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Directed self-immobilization of alkaline phosphatase on micro-patterned substrates via genetically fused metal-binding peptide.

Authors
  • Kacar, Turgay1
  • Zin, Melvin T
  • So, Christopher
  • Wilson, Brandon
  • Ma, Hong
  • Gul-Karaguler, Nevin
  • Jen, Alex K-Y
  • Sarikaya, Mehmet
  • Tamerler, Candan
  • 1 Department of Materials Science and Engineering, University of Washington, Seattle, WA 98195, USA.
Type
Published Article
Journal
Biotechnology and Bioengineering
Publisher
Wiley (John Wiley & Sons)
Publication Date
Jul 01, 2009
Volume
103
Issue
4
Pages
696–705
Identifiers
DOI: 10.1002/bit.22282
PMID: 19309754
Source
Medline
Language
English
License
Unknown

Abstract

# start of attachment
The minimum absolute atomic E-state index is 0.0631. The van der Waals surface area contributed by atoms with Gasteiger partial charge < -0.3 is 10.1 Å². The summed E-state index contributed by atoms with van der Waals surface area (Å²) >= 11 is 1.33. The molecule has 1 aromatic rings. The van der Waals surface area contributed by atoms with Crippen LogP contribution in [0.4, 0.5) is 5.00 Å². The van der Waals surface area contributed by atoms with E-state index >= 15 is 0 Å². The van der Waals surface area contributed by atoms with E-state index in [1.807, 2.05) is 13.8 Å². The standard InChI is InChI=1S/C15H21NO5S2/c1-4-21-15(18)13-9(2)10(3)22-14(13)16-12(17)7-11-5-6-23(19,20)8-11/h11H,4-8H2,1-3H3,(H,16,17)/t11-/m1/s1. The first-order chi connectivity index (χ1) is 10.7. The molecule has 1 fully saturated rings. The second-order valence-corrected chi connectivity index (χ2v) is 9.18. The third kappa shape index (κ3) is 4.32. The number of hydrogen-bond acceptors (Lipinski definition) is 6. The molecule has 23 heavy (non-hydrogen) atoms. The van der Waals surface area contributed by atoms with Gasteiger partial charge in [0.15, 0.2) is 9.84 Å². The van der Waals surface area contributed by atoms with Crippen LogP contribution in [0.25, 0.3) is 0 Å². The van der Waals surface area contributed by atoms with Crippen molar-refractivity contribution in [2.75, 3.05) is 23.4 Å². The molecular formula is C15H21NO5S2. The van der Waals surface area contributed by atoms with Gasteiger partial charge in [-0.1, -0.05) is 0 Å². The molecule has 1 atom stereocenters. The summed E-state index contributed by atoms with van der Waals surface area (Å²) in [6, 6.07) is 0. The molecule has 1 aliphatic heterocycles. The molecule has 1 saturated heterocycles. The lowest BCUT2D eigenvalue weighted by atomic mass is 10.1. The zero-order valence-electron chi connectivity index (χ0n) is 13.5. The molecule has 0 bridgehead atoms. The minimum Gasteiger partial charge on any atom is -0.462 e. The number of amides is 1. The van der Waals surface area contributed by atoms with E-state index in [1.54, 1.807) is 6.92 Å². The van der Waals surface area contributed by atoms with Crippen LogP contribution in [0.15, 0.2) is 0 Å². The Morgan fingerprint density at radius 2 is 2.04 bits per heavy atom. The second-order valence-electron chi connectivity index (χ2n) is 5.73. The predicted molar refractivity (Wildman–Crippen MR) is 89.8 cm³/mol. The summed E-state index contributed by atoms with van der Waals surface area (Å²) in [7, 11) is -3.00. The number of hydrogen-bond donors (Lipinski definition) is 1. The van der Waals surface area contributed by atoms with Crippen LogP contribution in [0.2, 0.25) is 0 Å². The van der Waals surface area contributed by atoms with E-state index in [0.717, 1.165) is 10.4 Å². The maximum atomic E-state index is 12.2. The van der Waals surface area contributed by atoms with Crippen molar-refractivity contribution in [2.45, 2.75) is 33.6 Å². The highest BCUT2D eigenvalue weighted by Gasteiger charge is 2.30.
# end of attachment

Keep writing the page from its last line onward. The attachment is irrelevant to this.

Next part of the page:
Current biotechnological applications such as biosensors, protein arrays, and microchips require oriented immobilization of enzymes. The characteristics of recognition, self-assembly and ease of genetic manipulation make inorganic binding peptides an ideal molecular tool for site-specific enzyme immobilization. Herein, we demonstrate the utilization of gold binding peptide (GBP1) as a molecular linker genetically fused to alkaline phosphatase (AP) and immobilized on gold substrate. Multiple tandem repeats (n = 5, 6, 7, 9) of gold binding peptide were fused to N-terminus of AP (nGBP1-AP) and the enzymes were expressed in E. coli cells. The binding and enzymatic activities of the bi-functional fusion constructs were analyzed using quartz crystal microbalance spectroscopy and biochemical assays. Among the multiple-repeat constructs, 5GBP1-AP displayed the best bi-functional activity and, therefore, was chosen for self-immobilization studies. Adsorption and assembly properties of the fusion enzyme, 5GBP1-AP, were studied via surface plasmon resonance spectroscopy and atomic force microscopy. We demonstrated self-immobilization of the bi-functional enzyme on micro-patterned substrates where genetically linked 5GBP1-AP displayed higher enzymatic activity per area compared to that of AP. Our results demonstrate the promising use of inorganic binding peptides as site-specific molecular linkers for oriented enzyme immobilization with retained activity. Directed assembly of proteins on solids using genetically fused specific inorganic-binding peptides has a potential utility in a wide range of biosensing and bioconversion processes. (c) 2009 Wiley Periodicals, Inc.

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